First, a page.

My cousin and her husband have an old Dell Inspiron they've retired and wanted to use it for some retro gaming, and (free) virtual machines are still no good for that (usually).
This was actually pretty hard to do, since floppies are no more, and the Windows 98 SE CD-ROM isn't bootable. You have to solve the incredible bootstrapping problem before this whole thing comes together on a real machine, as easy as a virtual machine installation is these days.
With only a couple flash drives, a Windows 98 CD-ROM, and a laptop with its hard drive wiped, here's how I got Windows 98 working on it. (Although, I have no idea how to do this once CD-ROM drives go away entirely, since the use of a USB flash drive instead of a floppy disk proved problematic, as you'll see later.)
I'm doing this from my Macbook Pro. For this operation, you'll need:
- Mac or Linux computer from which to start working
- Familiarity with dd
- Windows 98 CD-ROM (or disc image as an ISO file, written to a CD)
- Windows 98 Boot Disk Image (a 1.5 MB file)
- 2 USB flash drives (1-4 GB is fine)
Solving the Incredible Bootstrapping Problem
First, we have to figure out how to run the Windows 98 installation on a totally empty hard drive.
I'll call this flash drive the one with "DOS" on it.
Next, we need to write gparted to the other flash drive. You can do this easily, using dd:
$ sudo dd if=/path/to/gparted-live-0.16.1-1-i486.iso of=/dev/rdisk3 bs=1m; sync
Be very careful that you get the if and of options straight, and that your device number is correct (use df -h to find the right device number). As you know, you'll also need to unmount, but not eject, the drive, before using dd.
With that done, verify that the laptop's BIOS is configured to boot from a USB device before the internal HDD.
Plug the flash drive with DOS into the laptop and boot the laptop. Make sure you get a small menu asking about CD-ROM support. You can shut down the computer and remove the flash drive. (Just wanted to make sure it works.)
Plug the flash drive with gparted into the laptop and start it up. Load gparted using all the defaults (just press Enter when prompted). While it's loading, plug in the other flash drive (the one with DOS on it). When ready, open the terminal and type these commands to copy the DOS flash drive onto the internal HDD (as always, verify that the device names are correct for your case):
$ sudo su
# dd if=/dev/sdb of=/dev/sda bs=1M; sync
The of option is usually /dev/sda (because the first one is usually the internal hard disk drive).
(I experimented with resizing the partition here to fill the entire hard drive, but even though I left it at the same starting sector, it destroyed the boot property. I even tried resizing it using fdisk and format in the later step below, but that wasn't successful. I guess for now, we're just limited to the size of the flash drive that dd copies over.)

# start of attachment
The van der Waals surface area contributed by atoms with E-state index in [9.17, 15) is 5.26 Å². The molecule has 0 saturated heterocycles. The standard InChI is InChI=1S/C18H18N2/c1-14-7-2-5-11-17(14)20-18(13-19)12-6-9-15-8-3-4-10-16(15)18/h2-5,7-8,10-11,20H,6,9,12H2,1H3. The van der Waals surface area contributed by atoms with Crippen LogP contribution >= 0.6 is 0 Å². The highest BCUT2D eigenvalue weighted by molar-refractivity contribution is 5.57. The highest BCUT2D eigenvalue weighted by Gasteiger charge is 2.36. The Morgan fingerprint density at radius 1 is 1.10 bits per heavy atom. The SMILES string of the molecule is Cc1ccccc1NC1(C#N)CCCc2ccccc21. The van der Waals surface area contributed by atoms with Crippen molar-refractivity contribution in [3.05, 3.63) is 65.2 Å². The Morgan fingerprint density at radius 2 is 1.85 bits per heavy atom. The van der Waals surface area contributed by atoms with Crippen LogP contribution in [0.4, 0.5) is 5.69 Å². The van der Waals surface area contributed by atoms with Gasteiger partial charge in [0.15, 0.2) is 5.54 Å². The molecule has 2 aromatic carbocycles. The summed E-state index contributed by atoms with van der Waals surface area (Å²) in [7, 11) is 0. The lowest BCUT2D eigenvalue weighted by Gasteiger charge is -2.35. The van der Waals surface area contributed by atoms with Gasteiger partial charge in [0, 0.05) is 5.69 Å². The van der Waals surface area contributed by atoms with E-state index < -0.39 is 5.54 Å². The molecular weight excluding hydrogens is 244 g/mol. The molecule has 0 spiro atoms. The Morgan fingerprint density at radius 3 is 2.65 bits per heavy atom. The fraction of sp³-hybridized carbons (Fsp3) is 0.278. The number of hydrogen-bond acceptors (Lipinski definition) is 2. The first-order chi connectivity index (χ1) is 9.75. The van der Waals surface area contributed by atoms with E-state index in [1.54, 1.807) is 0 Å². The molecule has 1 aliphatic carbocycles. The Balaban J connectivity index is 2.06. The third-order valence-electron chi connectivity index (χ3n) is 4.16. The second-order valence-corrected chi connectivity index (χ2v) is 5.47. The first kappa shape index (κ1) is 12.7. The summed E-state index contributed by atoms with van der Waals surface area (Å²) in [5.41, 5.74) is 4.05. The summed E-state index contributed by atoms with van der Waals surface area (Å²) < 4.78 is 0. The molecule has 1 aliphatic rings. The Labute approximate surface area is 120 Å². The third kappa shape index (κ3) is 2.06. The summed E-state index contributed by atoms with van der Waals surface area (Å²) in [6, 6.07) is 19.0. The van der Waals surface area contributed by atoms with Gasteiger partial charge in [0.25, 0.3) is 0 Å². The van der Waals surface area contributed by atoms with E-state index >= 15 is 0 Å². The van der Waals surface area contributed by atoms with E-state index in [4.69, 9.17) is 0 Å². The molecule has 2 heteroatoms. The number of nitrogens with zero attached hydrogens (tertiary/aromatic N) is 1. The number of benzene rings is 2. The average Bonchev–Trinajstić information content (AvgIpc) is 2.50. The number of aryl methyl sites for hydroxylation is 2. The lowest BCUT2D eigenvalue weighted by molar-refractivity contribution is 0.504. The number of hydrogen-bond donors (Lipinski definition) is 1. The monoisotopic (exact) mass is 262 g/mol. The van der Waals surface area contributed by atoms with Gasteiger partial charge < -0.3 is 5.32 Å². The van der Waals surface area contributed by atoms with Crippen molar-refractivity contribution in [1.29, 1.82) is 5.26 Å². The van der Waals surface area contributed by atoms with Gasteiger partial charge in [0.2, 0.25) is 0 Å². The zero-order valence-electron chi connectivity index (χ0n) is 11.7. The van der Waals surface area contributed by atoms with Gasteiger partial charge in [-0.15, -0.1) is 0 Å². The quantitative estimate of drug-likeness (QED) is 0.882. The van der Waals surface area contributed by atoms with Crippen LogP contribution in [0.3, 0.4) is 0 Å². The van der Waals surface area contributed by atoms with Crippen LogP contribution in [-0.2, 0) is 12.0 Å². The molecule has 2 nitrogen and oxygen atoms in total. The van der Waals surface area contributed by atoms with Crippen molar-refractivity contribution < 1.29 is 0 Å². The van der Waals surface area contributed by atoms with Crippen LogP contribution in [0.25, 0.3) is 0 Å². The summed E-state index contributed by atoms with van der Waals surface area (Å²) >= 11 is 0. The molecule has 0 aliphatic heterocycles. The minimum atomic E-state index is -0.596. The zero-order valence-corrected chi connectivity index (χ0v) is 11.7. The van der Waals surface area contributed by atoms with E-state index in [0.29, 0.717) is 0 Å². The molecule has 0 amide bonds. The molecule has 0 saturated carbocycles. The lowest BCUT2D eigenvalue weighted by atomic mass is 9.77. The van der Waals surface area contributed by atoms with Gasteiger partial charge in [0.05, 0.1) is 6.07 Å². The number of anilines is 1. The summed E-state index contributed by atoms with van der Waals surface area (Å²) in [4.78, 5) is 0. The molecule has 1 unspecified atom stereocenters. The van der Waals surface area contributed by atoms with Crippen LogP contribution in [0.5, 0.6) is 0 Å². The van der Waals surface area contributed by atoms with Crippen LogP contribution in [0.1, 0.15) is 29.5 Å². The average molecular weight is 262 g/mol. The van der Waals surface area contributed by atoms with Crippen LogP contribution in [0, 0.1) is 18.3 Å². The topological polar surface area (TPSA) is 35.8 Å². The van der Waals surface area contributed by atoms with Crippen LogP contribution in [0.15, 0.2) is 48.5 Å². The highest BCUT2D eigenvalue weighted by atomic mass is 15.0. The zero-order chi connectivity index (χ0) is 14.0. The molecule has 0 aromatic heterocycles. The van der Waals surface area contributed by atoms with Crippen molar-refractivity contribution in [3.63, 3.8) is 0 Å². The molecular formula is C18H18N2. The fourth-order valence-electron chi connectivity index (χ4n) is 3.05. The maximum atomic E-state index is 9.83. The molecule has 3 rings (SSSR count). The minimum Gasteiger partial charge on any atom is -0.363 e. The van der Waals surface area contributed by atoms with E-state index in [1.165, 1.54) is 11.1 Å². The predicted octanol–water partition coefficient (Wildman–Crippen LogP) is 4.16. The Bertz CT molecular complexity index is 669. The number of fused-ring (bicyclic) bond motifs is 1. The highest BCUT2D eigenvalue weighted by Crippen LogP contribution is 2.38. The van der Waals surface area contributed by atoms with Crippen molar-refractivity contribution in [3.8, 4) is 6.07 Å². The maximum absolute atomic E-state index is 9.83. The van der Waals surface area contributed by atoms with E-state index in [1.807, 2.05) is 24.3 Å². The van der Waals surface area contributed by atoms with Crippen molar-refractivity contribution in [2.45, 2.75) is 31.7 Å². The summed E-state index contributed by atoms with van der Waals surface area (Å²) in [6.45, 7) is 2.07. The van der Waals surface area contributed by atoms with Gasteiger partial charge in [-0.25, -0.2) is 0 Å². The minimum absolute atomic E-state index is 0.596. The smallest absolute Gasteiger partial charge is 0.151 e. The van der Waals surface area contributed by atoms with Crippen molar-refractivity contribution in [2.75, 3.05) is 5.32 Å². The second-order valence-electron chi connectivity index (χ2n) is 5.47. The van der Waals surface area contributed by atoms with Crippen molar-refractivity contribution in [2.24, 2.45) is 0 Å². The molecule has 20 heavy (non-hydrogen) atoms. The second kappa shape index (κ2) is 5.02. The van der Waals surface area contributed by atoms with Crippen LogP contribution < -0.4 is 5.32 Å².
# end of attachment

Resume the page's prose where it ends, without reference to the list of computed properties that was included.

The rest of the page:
Now that the internal hard drive looks exactly like the bootable DOS flash drive (including the bootable flag), we're ready to restart the computer again. (I also added the lba flag using gparted, but I don't think it's required.)
The reason we have to do all this is because we can't bootstrap the machine directly from the flash drive into the Windows installation. Windows will only install to drive C:, but for some reason, the flash drive is seen as a non-removable drive and is considered the C: drive and the internal HDD gets bumped to D:. Then install starts and you get an error like:
Error SU0013 Setup could not create files on your startup drive and cannot set up Windows. If you have HPFS or Windows NT file system, you must create an MS-DOS boot partition. If you have LANtastic server or SuperStor compression, disable it before running Setup. See SETUP.TXT on Setup Disk 1 or the Windows CD-ROM.It might have been SU0018 (similar) though; I don't remember exactly. I know I saw 13 somewhere, but it may have been later and on a different attempt.
Anyway, remove the flash drives and insert the Windows CD-ROM. Boot the computer, and it should (cross your fingers) load a rudimentary DOS from the internal disk, just like as if it were from your flash drive.
When it's finished, give it a label like "WINDOWS". Now don't shut down the computer because we just wiped the hard drive again, and we'd have to start over.
(With some Win98 discs, you can run oemsetup instead, and I don't really know the difference.) This will launch the Windows 98 setup. First it'll do SCANDSK and probably find some errors in the hard drive. Go ahead and let it fix any of the errors it finds so that Windows setup can continue.
Let setup get to the point where it has to restart the computer. Here, I removed the Win98 disc from the CD drive because it tried to boot from it (that was a BIOS mistake on my part -- you can avoid that by booting from the HDD before the CD-ROM, but still after the USB drives), and I don't know if that caused some grief from later or what.
(TODO): Below are some notes from my foray into booting up Windows... maybe this info will help some random peruser of these things, but I haven't had a chance to organize these memos yet. Sorry!
How did I solve this? Error SU0013 Setup could not create files on your startup drive and cannot set up Windows. If you have HPFS or Windows NT file system, you must create an MS-DOS boot partition. If you have LANtastic server or SuperStor compression, disable it before running Setup. See SETUP.TXT on Setup Disk 1 or the Windows CD-ROM.
Add the following line in the [386Enh] section of the file (WINDOWS\SYSTEM.INI)
msmouse.vxd == hit Esc / No